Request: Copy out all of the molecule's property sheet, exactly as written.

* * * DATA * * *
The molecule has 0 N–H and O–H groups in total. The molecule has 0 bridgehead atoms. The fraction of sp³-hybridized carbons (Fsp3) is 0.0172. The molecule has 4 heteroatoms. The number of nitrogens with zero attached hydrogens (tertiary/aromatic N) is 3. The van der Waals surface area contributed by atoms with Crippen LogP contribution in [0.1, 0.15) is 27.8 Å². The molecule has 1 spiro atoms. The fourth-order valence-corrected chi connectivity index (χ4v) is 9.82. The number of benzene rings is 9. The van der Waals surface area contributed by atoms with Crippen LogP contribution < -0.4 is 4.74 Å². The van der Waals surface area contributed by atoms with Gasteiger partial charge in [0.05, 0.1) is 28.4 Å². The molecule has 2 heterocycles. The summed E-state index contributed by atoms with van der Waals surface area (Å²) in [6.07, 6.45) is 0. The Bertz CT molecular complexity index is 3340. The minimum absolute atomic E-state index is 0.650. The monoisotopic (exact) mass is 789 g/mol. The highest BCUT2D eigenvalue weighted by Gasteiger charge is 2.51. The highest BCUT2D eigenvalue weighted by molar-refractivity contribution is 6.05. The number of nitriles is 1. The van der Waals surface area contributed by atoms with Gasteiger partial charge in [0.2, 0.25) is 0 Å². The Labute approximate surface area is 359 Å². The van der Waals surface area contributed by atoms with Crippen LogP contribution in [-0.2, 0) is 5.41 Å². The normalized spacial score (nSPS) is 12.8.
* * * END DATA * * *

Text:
The molecule has 0 N–H and O–H groups in total. The molecule has 0 bridgehead atoms. The fraction of sp³-hybridized carbons (Fsp3) is 0.0172. The molecule has 4 heteroatoms. The number of nitrogens with zero attached hydrogens (tertiary/aromatic N) is 3. The van der Waals surface area contributed by atoms with Crippen LogP contribution in [0.1, 0.15) is 27.8 Å². The molecule has 1 spiro atoms. The fourth-order valence-corrected chi connectivity index (χ4v) is 9.82. The number of benzene rings is 9. The van der Waals surface area contributed by atoms with Crippen LogP contribution < -0.4 is 4.74 Å². The van der Waals surface area contributed by atoms with Gasteiger partial charge in [0.05, 0.1) is 28.4 Å². The molecule has 2 heterocycles. The summed E-state index contributed by atoms with van der Waals surface area (Å²) in [6.07, 6.45) is 0. The Bertz CT molecular complexity index is 3340. The minimum absolute atomic E-state index is 0.650. The monoisotopic (exact) mass is 789 g/mol. The highest BCUT2D eigenvalue weighted by Gasteiger charge is 2.51. The highest BCUT2D eigenvalue weighted by molar-refractivity contribution is 6.05. The number of nitriles is 1. The van der Waals surface area contributed by atoms with Gasteiger partial charge in [0.2, 0.25) is 0 Å². The Labute approximate surface area is 359 Å². The van der Waals surface area contributed by atoms with Crippen LogP contribution in [-0.2, 0) is 5.41 Å². The normalized spacial score (nSPS) is 12.8.